Lou Reed’s philosophical outlook – both in his life and in his music – is generally regarded as dark and gritty. But according to his recent biographer, the punk pioneer had a soft spot for lighter fare.

Lou Reed

“He loved pop music and that was true [although he] wasn't always doing that, by any means,” says Anthony DeCurtis, speaking with NPR. “But he was taking pop elements. On the first Velvet Underground record, if you listen to a track like "There She Goes Again," he lifts Marvin Gaye's "Hitch Hike" for the riff. There's an element of loving what pop music is and all of those teenage emotions. Lou's deep, passionate love of doo-wop and that kind of adolescent ‘swept-away-on-the-wings-of-love’ … it was a very essential emotion for him and it remained that way.”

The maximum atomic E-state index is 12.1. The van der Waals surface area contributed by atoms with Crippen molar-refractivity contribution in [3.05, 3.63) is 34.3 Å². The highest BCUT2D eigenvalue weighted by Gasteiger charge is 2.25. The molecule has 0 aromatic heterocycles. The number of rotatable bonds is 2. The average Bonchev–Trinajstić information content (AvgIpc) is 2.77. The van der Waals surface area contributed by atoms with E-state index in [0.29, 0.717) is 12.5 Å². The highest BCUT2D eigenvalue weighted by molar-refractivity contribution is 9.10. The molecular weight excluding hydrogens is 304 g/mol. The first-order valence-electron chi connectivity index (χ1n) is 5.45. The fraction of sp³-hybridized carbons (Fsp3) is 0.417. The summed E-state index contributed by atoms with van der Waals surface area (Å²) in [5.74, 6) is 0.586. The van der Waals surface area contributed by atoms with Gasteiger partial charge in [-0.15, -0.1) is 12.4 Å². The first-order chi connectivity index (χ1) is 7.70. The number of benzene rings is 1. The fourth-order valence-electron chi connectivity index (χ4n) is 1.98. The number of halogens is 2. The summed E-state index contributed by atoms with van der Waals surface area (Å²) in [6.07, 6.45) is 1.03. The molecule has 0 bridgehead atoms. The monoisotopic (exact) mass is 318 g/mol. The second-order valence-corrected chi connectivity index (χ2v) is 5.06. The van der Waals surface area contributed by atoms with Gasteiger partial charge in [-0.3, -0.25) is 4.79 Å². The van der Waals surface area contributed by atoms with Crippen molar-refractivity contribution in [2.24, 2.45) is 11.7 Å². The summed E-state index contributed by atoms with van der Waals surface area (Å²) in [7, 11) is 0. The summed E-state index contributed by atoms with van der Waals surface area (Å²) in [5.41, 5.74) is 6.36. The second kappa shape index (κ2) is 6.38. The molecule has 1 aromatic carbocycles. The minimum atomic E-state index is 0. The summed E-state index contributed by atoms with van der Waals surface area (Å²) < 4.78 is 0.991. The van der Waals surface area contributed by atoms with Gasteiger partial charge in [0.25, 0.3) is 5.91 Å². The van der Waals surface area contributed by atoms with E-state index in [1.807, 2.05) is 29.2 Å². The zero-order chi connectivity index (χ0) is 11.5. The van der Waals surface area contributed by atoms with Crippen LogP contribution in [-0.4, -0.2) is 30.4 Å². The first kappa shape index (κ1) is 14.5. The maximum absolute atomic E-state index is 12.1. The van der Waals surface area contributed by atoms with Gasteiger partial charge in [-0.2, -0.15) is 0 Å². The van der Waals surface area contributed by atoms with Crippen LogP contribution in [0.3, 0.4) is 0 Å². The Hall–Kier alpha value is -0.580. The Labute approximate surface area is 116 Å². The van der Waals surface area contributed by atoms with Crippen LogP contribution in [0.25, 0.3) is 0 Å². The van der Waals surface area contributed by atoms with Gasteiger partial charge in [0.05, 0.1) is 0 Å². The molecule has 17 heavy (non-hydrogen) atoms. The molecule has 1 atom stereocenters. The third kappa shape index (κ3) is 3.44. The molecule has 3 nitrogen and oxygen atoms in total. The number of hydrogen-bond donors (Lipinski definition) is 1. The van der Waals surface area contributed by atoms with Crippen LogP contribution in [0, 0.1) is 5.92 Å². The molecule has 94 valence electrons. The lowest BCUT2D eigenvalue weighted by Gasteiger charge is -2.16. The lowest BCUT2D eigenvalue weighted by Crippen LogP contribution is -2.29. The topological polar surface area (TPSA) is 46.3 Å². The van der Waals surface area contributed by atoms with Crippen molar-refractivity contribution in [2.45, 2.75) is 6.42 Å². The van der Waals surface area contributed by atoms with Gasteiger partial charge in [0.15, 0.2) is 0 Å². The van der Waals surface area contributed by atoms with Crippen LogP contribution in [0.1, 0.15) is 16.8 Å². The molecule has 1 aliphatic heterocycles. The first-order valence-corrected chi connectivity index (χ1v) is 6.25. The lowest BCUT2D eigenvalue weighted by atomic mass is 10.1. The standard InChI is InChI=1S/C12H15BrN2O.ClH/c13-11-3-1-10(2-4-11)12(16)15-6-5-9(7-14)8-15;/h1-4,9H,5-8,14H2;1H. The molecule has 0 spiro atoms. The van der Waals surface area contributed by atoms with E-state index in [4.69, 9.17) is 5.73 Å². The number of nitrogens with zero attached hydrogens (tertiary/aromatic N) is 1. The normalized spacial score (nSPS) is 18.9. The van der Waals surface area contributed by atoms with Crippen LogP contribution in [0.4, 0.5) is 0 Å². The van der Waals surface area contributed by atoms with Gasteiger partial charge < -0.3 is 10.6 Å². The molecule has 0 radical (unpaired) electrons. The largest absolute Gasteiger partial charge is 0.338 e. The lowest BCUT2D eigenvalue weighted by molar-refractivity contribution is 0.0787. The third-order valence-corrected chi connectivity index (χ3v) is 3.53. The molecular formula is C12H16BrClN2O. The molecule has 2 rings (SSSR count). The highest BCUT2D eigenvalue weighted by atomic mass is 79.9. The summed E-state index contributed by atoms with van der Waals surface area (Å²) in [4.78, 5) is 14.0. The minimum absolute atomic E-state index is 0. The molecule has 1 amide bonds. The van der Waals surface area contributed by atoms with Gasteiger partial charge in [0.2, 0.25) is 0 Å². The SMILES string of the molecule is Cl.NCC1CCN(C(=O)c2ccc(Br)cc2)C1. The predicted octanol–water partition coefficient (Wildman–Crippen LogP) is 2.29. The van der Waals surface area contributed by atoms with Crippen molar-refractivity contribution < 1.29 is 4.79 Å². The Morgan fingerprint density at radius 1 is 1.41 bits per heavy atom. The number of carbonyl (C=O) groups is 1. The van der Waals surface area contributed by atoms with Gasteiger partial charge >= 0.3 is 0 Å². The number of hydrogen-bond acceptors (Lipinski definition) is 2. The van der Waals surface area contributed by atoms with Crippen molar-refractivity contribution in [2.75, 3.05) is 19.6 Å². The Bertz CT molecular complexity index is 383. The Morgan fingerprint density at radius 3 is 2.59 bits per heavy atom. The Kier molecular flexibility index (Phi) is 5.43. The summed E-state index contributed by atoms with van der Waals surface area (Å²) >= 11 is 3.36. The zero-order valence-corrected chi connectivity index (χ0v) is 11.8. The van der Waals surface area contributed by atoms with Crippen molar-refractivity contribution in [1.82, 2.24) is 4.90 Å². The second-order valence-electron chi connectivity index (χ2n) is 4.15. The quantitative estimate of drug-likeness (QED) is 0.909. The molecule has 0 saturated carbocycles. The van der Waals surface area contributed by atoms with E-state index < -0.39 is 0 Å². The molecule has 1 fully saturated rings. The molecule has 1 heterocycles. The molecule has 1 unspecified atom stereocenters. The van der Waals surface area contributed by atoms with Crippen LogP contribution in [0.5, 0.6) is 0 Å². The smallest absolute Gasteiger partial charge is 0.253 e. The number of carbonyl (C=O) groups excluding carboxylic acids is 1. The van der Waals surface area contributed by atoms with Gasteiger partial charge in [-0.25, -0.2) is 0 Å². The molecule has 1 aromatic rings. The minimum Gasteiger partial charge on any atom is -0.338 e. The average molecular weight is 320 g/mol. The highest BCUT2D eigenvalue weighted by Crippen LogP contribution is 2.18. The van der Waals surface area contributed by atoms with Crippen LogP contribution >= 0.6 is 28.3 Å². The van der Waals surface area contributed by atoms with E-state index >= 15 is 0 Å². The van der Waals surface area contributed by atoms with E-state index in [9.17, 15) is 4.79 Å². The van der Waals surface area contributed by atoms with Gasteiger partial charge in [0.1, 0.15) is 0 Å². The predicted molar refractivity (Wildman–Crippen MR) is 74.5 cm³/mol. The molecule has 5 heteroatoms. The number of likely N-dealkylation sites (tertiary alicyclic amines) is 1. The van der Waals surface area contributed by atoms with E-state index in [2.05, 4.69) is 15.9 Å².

DeCurtis also revealed that Reed felt ambivalent about the commercial success of his biggest hit, 1972’s “Walk on the Wild Side.”

“He saw himself as an artist and he saw himself as wanting to do serious things and take left turns and go in new directions,” says DeCurtis. “So the degree to which the record company was like, ‘Oh great, we got a hit, now let's do Take Another Walk On The Wild Side, or Walk On The Wild Side Again,’ that kind of irritated him.”